ISORA Logo NewSmallerISORA 2016 Race 5 Dun Laoghaire to Douglas, Isle of Man

Epic weekend, truly epic. Thank God it was a Bank Holiday in Ireland as it transpired that we truly needed every one of those three days. Douglas never disappoints, like never. Douglas is always a challenge, never more so than last weekend. Nineteen clearly deluded but likeminded crews motor their yachts out on a balmy Friday evening to the Kish Bank in a glassy Dublin Bay to our first ever silent ISORA race start courtesy of Yellow Brick. The lighthouse keepers on the Kish must have wondered what the bloody hell was going on. So a silent start with no flags, no rib/committee boat and probably no sound signals. Novel approach but, as ever, technology moves ahead, faster than a J109 downwind, so we can actually pull this off. In the giddy spirit of the holiday weekend the first of many notables was witnessed. No sound signals? Eh, not really under the trade descriptions act but we had sound signals of a uniqueness that could only be pulled off in ISORA. The bould Peter Ryan on Sgrech decided to attempt to vocally issue the warnings and starting signals via Channel 37. The only true and genuine sound heard on the eerily still water of the start zone was the guffaws of laughter from the fleet as Chairman Ryan failed miserably in his attempt to vocally imitate a fog horn on each warning signal – hilariously awful on the five minute warning, even worse on the four minute, truly useless on one minute and he sounded like the late, great Benny Hill on the start signal. Back to stage school for you Peter. You should have had Huw Williams on board – bet he would have nailed it.

Five knots of wind at best. A strong spring flood tide carried the fleet north over the line. All fine and dandy but this wispy wind is forecast to die – what’ll happen when this tide turns? And turns, and turns? This is going to be another marathon by the look of it. We fart around all night heading very slowly north (apart from when Garret stalled Lula Belle while the skipper was in his bunk). Not a great career move my friend - naughty step up for’ard for Garret as Liam was not amused. We drift around in circles for thirty minutes before Liam eventually powers her back up. Crawl north(ish) again until dawn,

slowly but definitely catching Kenny Rumball’s Lynx after he pulled nearly five miles out of us when Garret put on the hand brake. Mid-morning and things are getting mightily interesting. Either by accident or design Lula Belle is the most easterly boat in the fleet and not too far behind the leaders. This is looking quite impressive. Once the tide goes north again, with or without wind, as we are the most eastward boat this strong spring tide is going to drag us further east, in over the line and perhaps having pints by lunchtime. Whisper it but we may even gain a podium finish. Victory on corrected time anyone? Cool. Just make the tide.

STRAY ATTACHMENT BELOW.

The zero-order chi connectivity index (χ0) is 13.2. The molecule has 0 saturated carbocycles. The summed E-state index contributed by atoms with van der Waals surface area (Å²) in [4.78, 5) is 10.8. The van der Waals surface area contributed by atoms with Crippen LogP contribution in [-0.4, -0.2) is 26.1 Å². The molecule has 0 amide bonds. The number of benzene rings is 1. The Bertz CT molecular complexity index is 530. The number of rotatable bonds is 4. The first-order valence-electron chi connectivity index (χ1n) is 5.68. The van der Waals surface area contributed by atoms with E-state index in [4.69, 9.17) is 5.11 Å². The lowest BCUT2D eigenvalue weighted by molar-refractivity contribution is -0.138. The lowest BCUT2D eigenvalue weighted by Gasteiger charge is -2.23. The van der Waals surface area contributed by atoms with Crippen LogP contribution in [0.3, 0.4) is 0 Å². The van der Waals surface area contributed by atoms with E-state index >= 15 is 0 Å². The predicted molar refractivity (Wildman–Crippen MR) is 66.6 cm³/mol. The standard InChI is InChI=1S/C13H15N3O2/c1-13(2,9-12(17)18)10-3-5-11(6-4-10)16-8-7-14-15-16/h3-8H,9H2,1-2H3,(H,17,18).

Not cool. We didn’t make the tide. It’s ISORA. It ain’t over till it’s over – we all have been around long enough to know that. The big boys in their big fancy J’s and Farrs and whatevers gain the very last ounce of tide to crawl across the line. Our good friends on Mojito post Facebook photos (yes we are that close that we have 4g) of them supping pints up in the Bridge at 13.00hrs – bastards! Meanwhile for the rest of us poor unfortunates, the strong spring tide has now turned and we are treated to at least 3 knots of opposition. Oh oh – we may be out here for some time, despite only being 4.6 miles from the finish. May not even get to see any bikes doing the TT after all. Merde. Our skipper Liam Coyne on once writing a FB post didn’t notice that autocorrect had changed ISORA to “IDIOTS”. That Zuckerberg lad ain’t as stupid as he looks.

The Leinster Ladyboys rugby team has a slogan on their team bus – can’t actually imagine those D4 heads ever being on a bus. I bet it’s totally unused as they travel in Beemers and Hummers. It’s probably just a “morkeshing” tool so they can strive to expand their fan base outside the Pale. D4 heads on a bus? Nah, don’t think so. Anyhow, the slogan reads “every season has a story”. Our ISORA story of this season has two themes – lack of wind and savage tides.

When I was much younger a wise old sage used a nice analogy to explain tides and their flooding and ebbing concept. Imagine, says O wise one, you have a huge bath tub and you turn on both the taps full blast to fill the bath with water – that’s a flood tide as you are flooding the bath. Then, says he, after about 5 hours after you’ve had a good auld scrub, you pull the plug out and all the water drains out – that’s an ebb tide. Now, springs is when you fill the bath right up to the brim, nearly overflowing – neaps is when you only put in a few inches. Got it? Yes I’ve got it. Jaysus but the residents of Douglas must be spotless ‘cause they sure as hell must have big massive bath tubs. My sweet Jesus but there was some rush on that ebb out of Douglas. All the bikers over for the TT must have emptied their B&B baths around the same time. Their landladies must have warned them that the immersion goes off at midday and they must leave their lodgings by lunchtime.

So the rest of the poor numb arsed, tired and hungry unfortunate fleet settles down to 3+ knots of foul tide, listening to the roar of TT competing motorbikes off the land, smelling the barley and hops of the pints being consumed up in town, hearing the muted roars of the excited kids on the big wheel yet going absolutely bloody nowhere near the finish line. Going backwards actually. Just not fair. Life’s is tough and then you die, I tell my kids. So true. Now we are calculating when exactly this tide is going to turn. Can we hold our positions and get in on the next flood at tea time. Where is that anchor stowed anyway, Liam?

And then a group of us, Adelie, Sgrech, Thalia and us on Lula Belle come to meet Wilson. Wilson? Let me explain. Actually the best way to explain it is this. You know the way Tom Hanks went a bit crazy trapped alone on that island in that movie Castaway? And got nominated for an Oscar for his performance but got robbed by Russell Crowe? And started talking deliriously to a volleyball on the island that he subsequently christened Wilson after his dead mate? You with me here?